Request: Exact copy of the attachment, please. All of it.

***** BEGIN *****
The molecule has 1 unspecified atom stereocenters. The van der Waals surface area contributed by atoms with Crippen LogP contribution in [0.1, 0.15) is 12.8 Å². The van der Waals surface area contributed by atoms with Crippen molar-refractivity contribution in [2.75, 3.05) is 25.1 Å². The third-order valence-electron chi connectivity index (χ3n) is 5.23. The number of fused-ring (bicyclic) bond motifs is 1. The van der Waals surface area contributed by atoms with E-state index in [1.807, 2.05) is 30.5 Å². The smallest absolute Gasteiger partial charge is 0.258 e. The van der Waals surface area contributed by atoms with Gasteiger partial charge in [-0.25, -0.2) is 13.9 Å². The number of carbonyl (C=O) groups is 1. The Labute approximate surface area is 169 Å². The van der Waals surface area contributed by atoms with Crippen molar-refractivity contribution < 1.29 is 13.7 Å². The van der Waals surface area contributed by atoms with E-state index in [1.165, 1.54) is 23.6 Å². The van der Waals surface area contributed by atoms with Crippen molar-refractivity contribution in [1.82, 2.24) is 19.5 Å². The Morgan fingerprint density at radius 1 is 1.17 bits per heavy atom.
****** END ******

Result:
The molecule has 1 unspecified atom stereocenters. The van der Waals surface area contributed by atoms with Crippen LogP contribution in [0.1, 0.15) is 12.8 Å². The van der Waals surface area contributed by atoms with Crippen molar-refractivity contribution in [2.75, 3.05) is 25.1 Å². The third-order valence-electron chi connectivity index (χ3n) is 5.23. The number of fused-ring (bicyclic) bond motifs is 1. The van der Waals surface area contributed by atoms with E-state index in [1.807, 2.05) is 30.5 Å². The smallest absolute Gasteiger partial charge is 0.258 e. The van der Waals surface area contributed by atoms with Gasteiger partial charge in [-0.25, -0.2) is 13.9 Å². The number of carbonyl (C=O) groups is 1. The Labute approximate surface area is 169 Å². The van der Waals surface area contributed by atoms with Crippen molar-refractivity contribution < 1.29 is 13.7 Å². The van der Waals surface area contributed by atoms with E-state index in [1.165, 1.54) is 23.6 Å². The van der Waals surface area contributed by atoms with Crippen molar-refractivity contribution in [1.82, 2.24) is 19.5 Å². The Morgan fingerprint density at radius 1 is 1.17 bits per heavy atom.